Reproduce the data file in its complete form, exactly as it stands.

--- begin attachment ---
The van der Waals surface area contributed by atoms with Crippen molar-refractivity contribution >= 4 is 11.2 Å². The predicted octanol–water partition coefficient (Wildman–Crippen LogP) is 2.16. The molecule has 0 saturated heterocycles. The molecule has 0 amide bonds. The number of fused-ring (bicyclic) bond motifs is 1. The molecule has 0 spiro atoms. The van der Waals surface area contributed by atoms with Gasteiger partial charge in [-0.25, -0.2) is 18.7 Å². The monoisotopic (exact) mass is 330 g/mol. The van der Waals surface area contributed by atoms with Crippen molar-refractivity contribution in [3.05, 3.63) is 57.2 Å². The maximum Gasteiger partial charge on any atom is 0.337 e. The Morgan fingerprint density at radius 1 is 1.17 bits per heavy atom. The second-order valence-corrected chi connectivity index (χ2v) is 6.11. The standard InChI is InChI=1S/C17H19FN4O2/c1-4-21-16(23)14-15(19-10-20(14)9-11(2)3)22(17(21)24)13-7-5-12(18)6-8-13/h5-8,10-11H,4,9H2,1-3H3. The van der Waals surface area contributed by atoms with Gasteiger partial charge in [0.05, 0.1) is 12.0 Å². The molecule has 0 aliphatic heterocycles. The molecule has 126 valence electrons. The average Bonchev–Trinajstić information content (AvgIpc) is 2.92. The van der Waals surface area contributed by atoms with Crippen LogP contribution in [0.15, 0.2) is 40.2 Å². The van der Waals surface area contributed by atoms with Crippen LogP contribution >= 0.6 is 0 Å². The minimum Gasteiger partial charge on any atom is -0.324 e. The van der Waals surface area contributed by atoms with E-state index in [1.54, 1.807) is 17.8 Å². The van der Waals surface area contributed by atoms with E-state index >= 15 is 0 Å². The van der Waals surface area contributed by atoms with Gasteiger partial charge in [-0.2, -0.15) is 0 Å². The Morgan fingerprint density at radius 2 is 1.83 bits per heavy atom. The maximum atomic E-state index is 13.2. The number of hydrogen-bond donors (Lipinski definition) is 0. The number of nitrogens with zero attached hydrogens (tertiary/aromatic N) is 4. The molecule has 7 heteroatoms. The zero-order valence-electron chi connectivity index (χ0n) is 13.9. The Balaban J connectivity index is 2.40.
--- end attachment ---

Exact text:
The van der Waals surface area contributed by atoms with Crippen molar-refractivity contribution >= 4 is 11.2 Å². The predicted octanol–water partition coefficient (Wildman–Crippen LogP) is 2.16. The molecule has 0 saturated heterocycles. The molecule has 0 amide bonds. The number of fused-ring (bicyclic) bond motifs is 1. The molecule has 0 spiro atoms. The van der Waals surface area contributed by atoms with Gasteiger partial charge in [-0.25, -0.2) is 18.7 Å². The monoisotopic (exact) mass is 330 g/mol. The van der Waals surface area contributed by atoms with Crippen molar-refractivity contribution in [3.05, 3.63) is 57.2 Å². The maximum Gasteiger partial charge on any atom is 0.337 e. The Morgan fingerprint density at radius 1 is 1.17 bits per heavy atom. The second-order valence-corrected chi connectivity index (χ2v) is 6.11. The standard InChI is InChI=1S/C17H19FN4O2/c1-4-21-16(23)14-15(19-10-20(14)9-11(2)3)22(17(21)24)13-7-5-12(18)6-8-13/h5-8,10-11H,4,9H2,1-3H3. The van der Waals surface area contributed by atoms with Gasteiger partial charge in [0.05, 0.1) is 12.0 Å². The molecule has 0 aliphatic heterocycles. The molecule has 126 valence electrons. The average Bonchev–Trinajstić information content (AvgIpc) is 2.92. The van der Waals surface area contributed by atoms with Crippen LogP contribution in [0.15, 0.2) is 40.2 Å². The van der Waals surface area contributed by atoms with Crippen LogP contribution >= 0.6 is 0 Å². The minimum Gasteiger partial charge on any atom is -0.324 e. The van der Waals surface area contributed by atoms with E-state index in [1.54, 1.807) is 17.8 Å². The van der Waals surface area contributed by atoms with E-state index >= 15 is 0 Å². The van der Waals surface area contributed by atoms with Gasteiger partial charge in [-0.2, -0.15) is 0 Å². The Morgan fingerprint density at radius 2 is 1.83 bits per heavy atom. The maximum atomic E-state index is 13.2. The number of hydrogen-bond donors (Lipinski definition) is 0. The number of nitrogens with zero attached hydrogens (tertiary/aromatic N) is 4. The molecule has 7 heteroatoms. The zero-order valence-electron chi connectivity index (χ0n) is 13.9. The Balaban J connectivity index is 2.40.